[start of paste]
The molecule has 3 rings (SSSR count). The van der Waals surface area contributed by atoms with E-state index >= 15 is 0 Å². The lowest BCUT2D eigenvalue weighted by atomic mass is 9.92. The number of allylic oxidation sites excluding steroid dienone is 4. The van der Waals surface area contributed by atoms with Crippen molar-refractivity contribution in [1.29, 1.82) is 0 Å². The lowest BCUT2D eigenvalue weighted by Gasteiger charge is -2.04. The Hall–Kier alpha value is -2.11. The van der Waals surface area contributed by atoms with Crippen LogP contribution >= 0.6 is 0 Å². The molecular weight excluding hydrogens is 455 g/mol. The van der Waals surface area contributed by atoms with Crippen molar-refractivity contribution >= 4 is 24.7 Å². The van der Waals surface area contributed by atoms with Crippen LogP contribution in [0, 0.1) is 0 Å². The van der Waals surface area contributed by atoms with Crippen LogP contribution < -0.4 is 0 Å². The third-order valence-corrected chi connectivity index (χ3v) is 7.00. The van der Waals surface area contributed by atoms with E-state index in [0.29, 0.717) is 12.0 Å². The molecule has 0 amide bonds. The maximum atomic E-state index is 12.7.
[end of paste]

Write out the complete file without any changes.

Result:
The molecule has 3 rings (SSSR count). The van der Waals surface area contributed by atoms with E-state index >= 15 is 0 Å². The lowest BCUT2D eigenvalue weighted by atomic mass is 9.92. The number of allylic oxidation sites excluding steroid dienone is 4. The van der Waals surface area contributed by atoms with Crippen molar-refractivity contribution in [1.29, 1.82) is 0 Å². The lowest BCUT2D eigenvalue weighted by Gasteiger charge is -2.04. The Hall–Kier alpha value is -2.11. The van der Waals surface area contributed by atoms with Crippen LogP contribution >= 0.6 is 0 Å². The molecular weight excluding hydrogens is 455 g/mol. The van der Waals surface area contributed by atoms with Crippen molar-refractivity contribution >= 4 is 24.7 Å². The van der Waals surface area contributed by atoms with Crippen LogP contribution in [0, 0.1) is 0 Å². The van der Waals surface area contributed by atoms with Crippen LogP contribution < -0.4 is 0 Å². The third-order valence-corrected chi connectivity index (χ3v) is 7.00. The van der Waals surface area contributed by atoms with E-state index in [0.29, 0.717) is 12.0 Å². The molecule has 0 amide bonds. The maximum atomic E-state index is 12.7.